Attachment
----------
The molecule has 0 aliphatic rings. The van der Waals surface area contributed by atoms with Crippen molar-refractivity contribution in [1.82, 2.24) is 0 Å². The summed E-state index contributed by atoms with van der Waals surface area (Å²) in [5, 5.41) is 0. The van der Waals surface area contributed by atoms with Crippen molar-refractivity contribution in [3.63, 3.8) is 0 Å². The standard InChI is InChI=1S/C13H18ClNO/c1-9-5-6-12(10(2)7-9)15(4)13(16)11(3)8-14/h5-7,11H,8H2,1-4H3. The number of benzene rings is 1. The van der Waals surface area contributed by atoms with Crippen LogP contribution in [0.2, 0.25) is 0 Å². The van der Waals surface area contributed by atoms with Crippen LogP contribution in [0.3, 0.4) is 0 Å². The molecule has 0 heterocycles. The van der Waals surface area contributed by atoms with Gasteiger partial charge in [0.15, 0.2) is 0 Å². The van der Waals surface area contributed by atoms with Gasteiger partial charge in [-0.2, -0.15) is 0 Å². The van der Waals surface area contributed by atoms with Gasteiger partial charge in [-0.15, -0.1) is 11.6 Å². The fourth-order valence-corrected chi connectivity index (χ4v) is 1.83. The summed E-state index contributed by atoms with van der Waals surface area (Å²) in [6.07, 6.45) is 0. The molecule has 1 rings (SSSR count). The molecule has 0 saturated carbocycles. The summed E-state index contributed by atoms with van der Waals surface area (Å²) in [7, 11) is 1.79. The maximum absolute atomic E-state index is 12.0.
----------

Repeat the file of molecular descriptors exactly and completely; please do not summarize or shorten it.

The molecule has 0 aliphatic rings. The van der Waals surface area contributed by atoms with Crippen molar-refractivity contribution in [1.82, 2.24) is 0 Å². The summed E-state index contributed by atoms with van der Waals surface area (Å²) in [5, 5.41) is 0. The van der Waals surface area contributed by atoms with Crippen molar-refractivity contribution in [3.63, 3.8) is 0 Å². The standard InChI is InChI=1S/C13H18ClNO/c1-9-5-6-12(10(2)7-9)15(4)13(16)11(3)8-14/h5-7,11H,8H2,1-4H3. The number of benzene rings is 1. The van der Waals surface area contributed by atoms with Crippen LogP contribution in [0.2, 0.25) is 0 Å². The van der Waals surface area contributed by atoms with Crippen LogP contribution in [0.3, 0.4) is 0 Å². The molecule has 0 heterocycles. The van der Waals surface area contributed by atoms with Gasteiger partial charge in [0.15, 0.2) is 0 Å². The van der Waals surface area contributed by atoms with Gasteiger partial charge in [-0.2, -0.15) is 0 Å². The van der Waals surface area contributed by atoms with Gasteiger partial charge in [-0.15, -0.1) is 11.6 Å². The fourth-order valence-corrected chi connectivity index (χ4v) is 1.83. The summed E-state index contributed by atoms with van der Waals surface area (Å²) in [6.07, 6.45) is 0. The molecule has 1 rings (SSSR count). The molecule has 0 saturated carbocycles. The summed E-state index contributed by atoms with van der Waals surface area (Å²) in [7, 11) is 1.79. The maximum absolute atomic E-state index is 12.0.